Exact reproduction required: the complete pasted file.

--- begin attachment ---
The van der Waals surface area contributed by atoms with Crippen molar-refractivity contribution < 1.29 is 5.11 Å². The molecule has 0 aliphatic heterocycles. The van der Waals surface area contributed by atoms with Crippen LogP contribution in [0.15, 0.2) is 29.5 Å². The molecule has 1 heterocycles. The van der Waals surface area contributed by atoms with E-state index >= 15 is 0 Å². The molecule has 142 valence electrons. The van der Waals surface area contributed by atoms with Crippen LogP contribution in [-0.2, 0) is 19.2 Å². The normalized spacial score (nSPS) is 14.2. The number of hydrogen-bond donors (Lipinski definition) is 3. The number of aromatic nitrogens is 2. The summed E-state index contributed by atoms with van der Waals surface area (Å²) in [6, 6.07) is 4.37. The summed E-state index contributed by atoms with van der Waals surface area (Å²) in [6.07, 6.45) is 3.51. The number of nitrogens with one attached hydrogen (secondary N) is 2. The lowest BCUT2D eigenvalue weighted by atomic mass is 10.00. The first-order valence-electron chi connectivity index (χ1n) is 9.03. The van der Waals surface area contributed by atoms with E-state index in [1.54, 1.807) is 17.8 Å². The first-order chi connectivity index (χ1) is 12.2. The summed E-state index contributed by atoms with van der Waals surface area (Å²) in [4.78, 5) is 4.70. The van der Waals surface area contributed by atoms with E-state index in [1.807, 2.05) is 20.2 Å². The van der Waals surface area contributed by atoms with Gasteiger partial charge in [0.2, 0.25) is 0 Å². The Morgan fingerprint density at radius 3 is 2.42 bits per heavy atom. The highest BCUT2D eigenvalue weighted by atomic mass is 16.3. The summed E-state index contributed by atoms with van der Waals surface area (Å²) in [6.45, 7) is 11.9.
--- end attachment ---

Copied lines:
The van der Waals surface area contributed by atoms with Crippen molar-refractivity contribution < 1.29 is 5.11 Å². The molecule has 0 aliphatic heterocycles. The van der Waals surface area contributed by atoms with Crippen LogP contribution in [0.15, 0.2) is 29.5 Å². The molecule has 1 heterocycles. The van der Waals surface area contributed by atoms with E-state index >= 15 is 0 Å². The molecule has 142 valence electrons. The van der Waals surface area contributed by atoms with Crippen LogP contribution in [-0.2, 0) is 19.2 Å². The normalized spacial score (nSPS) is 14.2. The number of hydrogen-bond donors (Lipinski definition) is 3. The number of aromatic nitrogens is 2. The summed E-state index contributed by atoms with van der Waals surface area (Å²) in [6, 6.07) is 4.37. The summed E-state index contributed by atoms with van der Waals surface area (Å²) in [6.07, 6.45) is 3.51. The number of nitrogens with one attached hydrogen (secondary N) is 2. The lowest BCUT2D eigenvalue weighted by atomic mass is 10.00. The first-order valence-electron chi connectivity index (χ1n) is 9.03. The van der Waals surface area contributed by atoms with E-state index in [1.54, 1.807) is 17.8 Å². The first-order chi connectivity index (χ1) is 12.2. The summed E-state index contributed by atoms with van der Waals surface area (Å²) in [4.78, 5) is 4.70. The van der Waals surface area contributed by atoms with E-state index in [1.807, 2.05) is 20.2 Å². The van der Waals surface area contributed by atoms with Gasteiger partial charge in [0.2, 0.25) is 0 Å². The Morgan fingerprint density at radius 3 is 2.42 bits per heavy atom. The highest BCUT2D eigenvalue weighted by atomic mass is 16.3. The summed E-state index contributed by atoms with van der Waals surface area (Å²) in [6.45, 7) is 11.9.